What does a Revenue Officer do?

Mary McMahon
Mary McMahon

A revenue officer works for a government agency that collects taxes and other revenue on behalf of the government. The term is commonly used in reference to agents of the Internal Revenue Service (IRS) in the United States, but most tax agencies have similar employees. They are like the ground troops of the government agencies they work for, working to enforce the tax code and to collect on delinquent accounts.

It is important to fill out tax forms correctly and honestly to avoid being audited by a revenue officer.
It is important to fill out tax forms correctly and honestly to avoid being audited by a revenue officer.

The duties of a revenue officer can vary, depending on where he or she works. Officers may inspect accounts and tax returns, looking for signs of noncompliance and concern. They also look for issues such as late payments or delinquent accounts. Usually, the goal is to act quickly, before an account becomes any more delinquent, as the ability to recover funds can recline dramatically once an account starts to fall into arrears.

Revenue officers are sometimes accompanied by law enforcement officials since business owners and individuals can become threatening when they are being audited.
Revenue officers are sometimes accompanied by law enforcement officials since business owners and individuals can become threatening when they are being audited.

Many spend time in the field, meeting directly with taxpayers in addition to conducting third party interviews. When accounts are delinquent, they try to collect on them by arranging a payment plan or taking payment in full. They also have the power to seize assets and funds to satisfy account delinquencies, and they can place liens and holds on assets to ensure that people with delinquencies cannot sell property or other assets before the government has a chance to collect its share.

Working as a revenue officer can be challenging. Most citizens are not thrilled to see people in this profession, especially if they are in arrears or struggling to make payments to the government, and they can sometimes be very hostile. Officers are not armed, and they may seek the support and assistance of police if they feel that they are entering dangerous situations. They must also endure verbal abuse from angry taxpayers, and they have to be skilled communicators and interviewers so that they can get to the bottom of a taxpayer's issues.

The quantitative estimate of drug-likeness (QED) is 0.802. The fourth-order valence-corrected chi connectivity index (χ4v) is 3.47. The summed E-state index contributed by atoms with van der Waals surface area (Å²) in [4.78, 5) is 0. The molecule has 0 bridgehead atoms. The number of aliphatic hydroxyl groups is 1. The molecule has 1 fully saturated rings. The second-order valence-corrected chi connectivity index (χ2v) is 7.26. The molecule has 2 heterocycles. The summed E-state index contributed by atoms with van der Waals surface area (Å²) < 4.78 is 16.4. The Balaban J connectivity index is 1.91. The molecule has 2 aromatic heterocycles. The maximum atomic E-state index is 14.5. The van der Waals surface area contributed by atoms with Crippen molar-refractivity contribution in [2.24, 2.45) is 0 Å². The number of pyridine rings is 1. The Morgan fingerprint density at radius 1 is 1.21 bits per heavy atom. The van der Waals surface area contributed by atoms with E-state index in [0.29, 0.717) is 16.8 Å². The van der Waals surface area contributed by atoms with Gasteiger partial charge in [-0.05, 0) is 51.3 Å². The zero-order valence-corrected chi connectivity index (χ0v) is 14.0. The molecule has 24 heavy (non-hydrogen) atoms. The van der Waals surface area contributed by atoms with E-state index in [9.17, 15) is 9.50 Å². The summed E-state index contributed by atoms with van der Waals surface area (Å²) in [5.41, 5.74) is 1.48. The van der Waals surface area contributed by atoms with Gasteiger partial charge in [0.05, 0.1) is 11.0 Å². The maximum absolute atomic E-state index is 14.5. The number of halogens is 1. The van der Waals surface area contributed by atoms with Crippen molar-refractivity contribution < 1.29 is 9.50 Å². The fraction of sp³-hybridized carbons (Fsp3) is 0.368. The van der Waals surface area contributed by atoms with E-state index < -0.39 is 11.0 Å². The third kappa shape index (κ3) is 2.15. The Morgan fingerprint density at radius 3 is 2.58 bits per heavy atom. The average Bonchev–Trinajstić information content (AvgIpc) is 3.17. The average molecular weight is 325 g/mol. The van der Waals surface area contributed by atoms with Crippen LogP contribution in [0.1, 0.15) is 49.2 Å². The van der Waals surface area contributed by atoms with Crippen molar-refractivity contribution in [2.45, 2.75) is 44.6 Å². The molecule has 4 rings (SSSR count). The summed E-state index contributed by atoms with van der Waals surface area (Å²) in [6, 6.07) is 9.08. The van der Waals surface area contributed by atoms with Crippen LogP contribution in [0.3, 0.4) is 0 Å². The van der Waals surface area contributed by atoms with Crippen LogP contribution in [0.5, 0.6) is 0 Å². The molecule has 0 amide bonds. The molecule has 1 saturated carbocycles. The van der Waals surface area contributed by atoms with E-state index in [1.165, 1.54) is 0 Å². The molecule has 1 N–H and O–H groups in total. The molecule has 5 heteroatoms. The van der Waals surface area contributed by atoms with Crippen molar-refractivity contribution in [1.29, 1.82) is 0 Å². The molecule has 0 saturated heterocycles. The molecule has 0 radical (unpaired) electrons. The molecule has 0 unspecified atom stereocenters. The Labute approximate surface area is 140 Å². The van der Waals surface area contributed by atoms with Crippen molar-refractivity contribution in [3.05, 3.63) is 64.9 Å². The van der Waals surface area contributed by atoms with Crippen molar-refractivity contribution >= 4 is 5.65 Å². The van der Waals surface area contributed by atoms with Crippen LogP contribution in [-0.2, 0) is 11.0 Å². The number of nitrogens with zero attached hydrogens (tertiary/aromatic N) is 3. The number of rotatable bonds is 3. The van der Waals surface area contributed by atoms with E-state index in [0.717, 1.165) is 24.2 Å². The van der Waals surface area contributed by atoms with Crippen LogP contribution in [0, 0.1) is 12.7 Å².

To get a job in this field, people can file an application at the government agency they are interested in. Many revenue officers have accounting experience, although this may not always be required. Candidates will typically need to take a civil service exam and pass a background test. Background tests are used to determine whether or not individuals are trustworthy enough to handle government funds, and to find out if candidates have conflicts of interest or sources of financial stress that could make them vulnerable to bribery.

Revenue officers can be particularly vulnerable to bribery.
Revenue officers can be particularly vulnerable to bribery.
Mary McMahon
Mary McMahon

Ever since she began contributing to the site several years ago, Mary has embraced the exciting challenge of being a wiseGEEK researcher and writer. Mary has a liberal arts degree from Goddard College and spends her free time reading, cooking, and exploring the great outdoors.

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Discussion Comments


I've been a Revenue Officer for two years. It is not a miserable job. In fact, there are a lot of rewarding moments. I work for the Minnesota Dept. of Revenue.

Many of the calls that I take are from people who receive letters that they owe on their taxes. These people are aware that they owe and most just want to set up payment agreements because they cannot pay in full. When I leave the office, the job stays at the office. It does not affect my personal life one bit. There are the times when you get an escalated call, but that is very rare. People are willing to work with us.